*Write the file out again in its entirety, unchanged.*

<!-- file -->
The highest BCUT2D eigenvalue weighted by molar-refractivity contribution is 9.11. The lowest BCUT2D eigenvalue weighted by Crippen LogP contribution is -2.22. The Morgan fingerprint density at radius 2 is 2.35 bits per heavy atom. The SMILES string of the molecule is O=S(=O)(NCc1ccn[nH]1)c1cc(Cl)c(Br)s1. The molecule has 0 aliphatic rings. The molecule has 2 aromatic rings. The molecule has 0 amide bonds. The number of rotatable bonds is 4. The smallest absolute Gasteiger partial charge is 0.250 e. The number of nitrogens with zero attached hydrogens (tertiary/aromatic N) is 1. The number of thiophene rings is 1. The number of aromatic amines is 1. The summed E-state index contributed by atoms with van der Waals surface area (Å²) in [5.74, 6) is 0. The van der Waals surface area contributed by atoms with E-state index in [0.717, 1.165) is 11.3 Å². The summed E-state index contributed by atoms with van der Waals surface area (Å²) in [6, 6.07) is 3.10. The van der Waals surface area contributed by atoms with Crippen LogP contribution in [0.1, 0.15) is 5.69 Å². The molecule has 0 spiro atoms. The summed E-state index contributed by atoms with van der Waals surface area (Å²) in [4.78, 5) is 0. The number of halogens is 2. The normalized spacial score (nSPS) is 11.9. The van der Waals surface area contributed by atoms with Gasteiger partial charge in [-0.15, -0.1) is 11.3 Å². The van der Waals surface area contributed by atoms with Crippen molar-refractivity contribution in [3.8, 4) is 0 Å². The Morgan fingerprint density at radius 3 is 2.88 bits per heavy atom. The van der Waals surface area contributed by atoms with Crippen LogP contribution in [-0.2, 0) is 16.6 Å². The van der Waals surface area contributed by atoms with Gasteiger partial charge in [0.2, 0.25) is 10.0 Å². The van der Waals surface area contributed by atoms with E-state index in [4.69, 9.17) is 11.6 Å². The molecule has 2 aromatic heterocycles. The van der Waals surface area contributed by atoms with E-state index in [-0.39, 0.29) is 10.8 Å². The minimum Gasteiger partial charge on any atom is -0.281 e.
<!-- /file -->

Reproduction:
The highest BCUT2D eigenvalue weighted by molar-refractivity contribution is 9.11. The lowest BCUT2D eigenvalue weighted by Crippen LogP contribution is -2.22. The Morgan fingerprint density at radius 2 is 2.35 bits per heavy atom. The SMILES string of the molecule is O=S(=O)(NCc1ccn[nH]1)c1cc(Cl)c(Br)s1. The molecule has 0 aliphatic rings. The molecule has 2 aromatic rings. The molecule has 0 amide bonds. The number of rotatable bonds is 4. The smallest absolute Gasteiger partial charge is 0.250 e. The number of nitrogens with zero attached hydrogens (tertiary/aromatic N) is 1. The number of thiophene rings is 1. The number of aromatic amines is 1. The summed E-state index contributed by atoms with van der Waals surface area (Å²) in [5.74, 6) is 0. The van der Waals surface area contributed by atoms with E-state index in [0.717, 1.165) is 11.3 Å². The summed E-state index contributed by atoms with van der Waals surface area (Å²) in [6, 6.07) is 3.10. The van der Waals surface area contributed by atoms with Crippen LogP contribution in [0.1, 0.15) is 5.69 Å². The molecule has 0 spiro atoms. The summed E-state index contributed by atoms with van der Waals surface area (Å²) in [4.78, 5) is 0. The number of halogens is 2. The normalized spacial score (nSPS) is 11.9. The van der Waals surface area contributed by atoms with Gasteiger partial charge in [-0.15, -0.1) is 11.3 Å². The van der Waals surface area contributed by atoms with Crippen molar-refractivity contribution in [3.8, 4) is 0 Å². The Morgan fingerprint density at radius 3 is 2.88 bits per heavy atom. The van der Waals surface area contributed by atoms with Crippen LogP contribution in [-0.2, 0) is 16.6 Å². The van der Waals surface area contributed by atoms with Gasteiger partial charge in [0.2, 0.25) is 10.0 Å². The van der Waals surface area contributed by atoms with E-state index in [4.69, 9.17) is 11.6 Å². The molecule has 2 aromatic heterocycles. The van der Waals surface area contributed by atoms with E-state index in [-0.39, 0.29) is 10.8 Å². The minimum Gasteiger partial charge on any atom is -0.281 e.